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SAMHSA News - May/June 2008, Volume 16, Number 3

Administrator’s Message: Reducing Substance Use, Reducing Recidivism

photo of Terry L. Cline, Ph.D., SAMHSA Administrator - click to view Dr. Cline's biography

Terry L. Cline, Ph.D.

When individuals are given a chance to attain and sustain recovery from addiction and mental illnesses, the “revolving door” between incarceration and community can stop spinning.

SAMHSA’s juvenile justice and criminal justice programs are proof of that. One special program, the Young Offender Reentry Program (YORP) has helped hundreds of young people return to their communities and not end up back in jail or prison.

How does it work? The SAMHSA News cover story describes the work of two of our successful YORP grantees.

As an Agency, we continue to create collaborative relationships with judges, prosecutors, and public defenders, as well as treatment providers, researchers, and public policy decision-makers who are committed to making sure young people in the criminal justice system have a chance.

Our work together is critical. What we know is that addiction and mental illnesses are treatable illnesses, and prevention and treatment are effective.

When these services are targeted to juvenile offenders and adult offenders, the benefits are threefold.

First, if we prevent and treat addiction and mental illnesses, drug-related crimes will decrease.

Second, if we intervene early and get the appropriate treatment services in place, recidivism rates will drop.

And third, as SAMHSA increases recovery support services, success rates for reentry into the community also increase. In addition, public safety is enhanced.

We are continuing our efforts to strengthen partnerships with groups like the National Association of Drug Court Professionals, the American Correctional Association, the Association of State Correctional Administrators, the National District Attorneys Association, the National Governors Association, and many others.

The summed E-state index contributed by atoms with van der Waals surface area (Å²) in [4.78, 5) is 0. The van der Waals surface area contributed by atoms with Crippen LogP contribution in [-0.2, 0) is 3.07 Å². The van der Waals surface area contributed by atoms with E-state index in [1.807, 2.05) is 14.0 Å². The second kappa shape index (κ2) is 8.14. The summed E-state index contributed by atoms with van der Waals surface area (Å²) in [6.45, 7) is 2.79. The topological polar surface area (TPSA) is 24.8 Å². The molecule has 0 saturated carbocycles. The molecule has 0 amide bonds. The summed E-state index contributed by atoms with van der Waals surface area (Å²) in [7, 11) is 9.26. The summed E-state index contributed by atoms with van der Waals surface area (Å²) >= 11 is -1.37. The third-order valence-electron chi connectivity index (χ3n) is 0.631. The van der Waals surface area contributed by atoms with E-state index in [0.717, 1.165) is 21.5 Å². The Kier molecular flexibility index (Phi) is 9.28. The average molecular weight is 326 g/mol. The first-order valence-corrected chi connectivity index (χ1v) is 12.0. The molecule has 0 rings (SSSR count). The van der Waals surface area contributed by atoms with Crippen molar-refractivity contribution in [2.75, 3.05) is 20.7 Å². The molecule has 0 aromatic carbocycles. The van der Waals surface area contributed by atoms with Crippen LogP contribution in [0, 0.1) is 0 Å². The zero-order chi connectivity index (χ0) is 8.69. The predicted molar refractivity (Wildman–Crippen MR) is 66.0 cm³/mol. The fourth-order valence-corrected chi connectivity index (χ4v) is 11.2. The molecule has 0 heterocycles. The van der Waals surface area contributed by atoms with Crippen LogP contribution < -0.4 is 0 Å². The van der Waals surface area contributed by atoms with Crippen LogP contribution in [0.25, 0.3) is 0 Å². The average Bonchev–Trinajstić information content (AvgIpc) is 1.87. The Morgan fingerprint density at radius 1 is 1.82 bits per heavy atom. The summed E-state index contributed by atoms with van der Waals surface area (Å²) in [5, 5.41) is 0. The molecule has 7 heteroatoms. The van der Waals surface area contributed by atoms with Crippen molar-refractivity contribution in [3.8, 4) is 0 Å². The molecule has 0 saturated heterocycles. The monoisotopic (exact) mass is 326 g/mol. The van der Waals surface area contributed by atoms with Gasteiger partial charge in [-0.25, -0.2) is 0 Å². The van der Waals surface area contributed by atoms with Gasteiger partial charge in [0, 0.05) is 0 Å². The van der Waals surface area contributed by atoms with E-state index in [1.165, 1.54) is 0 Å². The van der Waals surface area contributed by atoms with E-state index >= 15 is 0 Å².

SAMHSA also continues to build and collaborate with drug courts and mental health courts across the country.

Innovative treatment and support services make a difference for ex-offenders with mental and substance use disorders.

The opportunity for partnership, meaningful change, and building a healthier Nation has never been stronger. Our young people deserve a chance for a life in the community. SAMHSA is making that a real possibility. End of Article

Terry L. Cline, Ph.D.
Administrator, SAMHSA

« Part 1: Helping Young Offenders Return to Communities

« Part 2: Helping Young Offenders Return to Communities

« What Works?

« Grantees List

Next Article »

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Inside This Issue
Helping Young Offenders Return to Communities
Part 1
Part 2
What Works?
Grantees List

Administrator’s Message: Reducing Recidivism

New CSAP Director Named

Returning Veterans: Upcoming Conference Scheduled

Millions Are Driving Under the Influence

Underage Drinking
Communities Take Action
Underage Drinkers Get Alcohol from Adults
How Much Are Young People Drinking?

The American Experience
Promoting the Well-Being of Arab and Muslim Youth
Joining Together
Preventing and Treating Substance Abuse
Refugee Experience
Domestic Violence

2008 Recovery Month Toolkit Available

Honoring Accuracy in Television, Film
PRISM Awards
Voice Awards

Children’s Mental Health Day

Depression: For Teens, Not Just Growing Pains

Staff in the News: Women's Committee Adds Nine New Members

Guest Speaker: Filmmaker Presents Behind Closed Doors


SAMHSA News - May/June 2008, Volume 16, Number 3


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